He helped Amity reach the semifinals during that 2018 season and then again in 2019, that year with an expanded role in the field and a spot in the middle of the lineup.
Luke Lappe, Xavier, 1B
The senior first baseman for the Falcons played sparingly with the varsity as a freshman, but it wasn’t until his sophomore season where he took center stage.
The North Alabama commit started every game and led the team in RBIs. He was named to the All-Quinnipiac team in the SCC.
It was Lappe’s knowledge of the game that stood out immediately to his coach and earned him a spot in the lineup, something he has not relinquished.
“He understands the game of baseball,” Cerreta said. “He knows the game inside and out.”
Looking around the league, Lappe said he has enjoyed playing against other top players and it keeps him on his toes.
“The competition gets better every year and all I can do is work hard and keep up with the talent around me,” he said.
Three years ago, Hamden coach Chris Borelli did something he only remembered doing once as a coach — start a freshman. In fact, he did it twice.
Pisano, now a senior center fielder and classmate Max Gross both started in some capacity for the Green Dragons as freshmen.
Pisano exploded onto the scene, while playing center field and some shortstop. He led the team with 25 hits and batted .342, but it was his size and attitude that stood out to Borelll.
“When he came here, he was a man-child,” Borrelli said of his 6-foot-3 senior. “He was supremely confident from day one.”
Borelli saw his confidence on display when they played Amity.
Pisano tried to steal a base on Amity’s Winkel, who was drafted out of high school and is the starting catcher for UConn.
“He wanted to test everybody, he didn’t care who you were,” Borelli said.
Pisano was thrown out — though he still claims he was safe.
“I am the biggest fan of Pat Winkel, but I saw an opportunity,” he said. “To play at this level you need the level of confidence that ‘I deserve to be here,’” he said. “If you’re not confident enough that you can compete with these guys, you’re not going to be able to.”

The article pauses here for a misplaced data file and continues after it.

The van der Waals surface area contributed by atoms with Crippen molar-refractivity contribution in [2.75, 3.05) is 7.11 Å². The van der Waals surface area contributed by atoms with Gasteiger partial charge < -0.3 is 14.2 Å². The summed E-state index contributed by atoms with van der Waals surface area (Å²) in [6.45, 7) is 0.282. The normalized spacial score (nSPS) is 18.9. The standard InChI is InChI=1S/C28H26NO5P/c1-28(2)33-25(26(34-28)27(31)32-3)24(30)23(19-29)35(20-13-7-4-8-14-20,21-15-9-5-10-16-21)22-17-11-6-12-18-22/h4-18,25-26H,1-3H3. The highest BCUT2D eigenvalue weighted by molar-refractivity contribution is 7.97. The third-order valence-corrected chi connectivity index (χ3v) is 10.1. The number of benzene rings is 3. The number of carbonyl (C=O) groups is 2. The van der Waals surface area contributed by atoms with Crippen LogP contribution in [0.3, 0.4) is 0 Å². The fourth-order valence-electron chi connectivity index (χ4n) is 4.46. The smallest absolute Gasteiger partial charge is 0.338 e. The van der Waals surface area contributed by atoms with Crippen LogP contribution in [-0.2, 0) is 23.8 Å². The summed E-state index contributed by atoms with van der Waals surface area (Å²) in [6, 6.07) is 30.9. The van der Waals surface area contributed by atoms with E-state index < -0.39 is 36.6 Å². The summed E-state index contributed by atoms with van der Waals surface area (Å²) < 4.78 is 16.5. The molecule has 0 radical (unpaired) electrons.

As a sophomore, he batted .304 and led the team with two home runs.
“Physically I was far beyond my years, but freshman and sophomore year I wasn’t mentally there,” he said. “Yeah, I would get hits, but mentally I didn’t understand the small things, the work ethic, getting in the in the gym. The things that make a player great.”
He was diagnosed with an abnormal heartbeat last year and wasn’t cleared to play any sports until January. He missed out on a crucial recruiting year and will play at Westminster next season in a postgraduate year.
Ryan Scialabba, Cheshire, SS
In 2018, Cheshire won the Class LL state title and was voted the No. 1 team in the state behind a senior heavy team.
The next season there were holes in the Rams’ infield.
The senior shortstop grew up around the Cheshire baseball program. His dad Steve Scialabba was an assistant coach when Ryan was younger and is back as an assistant coach this year.
Scialabba, who will be playing at Division II St. Anselm College next year, spent his youth in the dugout watching how Ram players carried themselves and how they played the game.
“He’s a sponge, he absorbed everything,” Cheshire coach Mike Lussier said.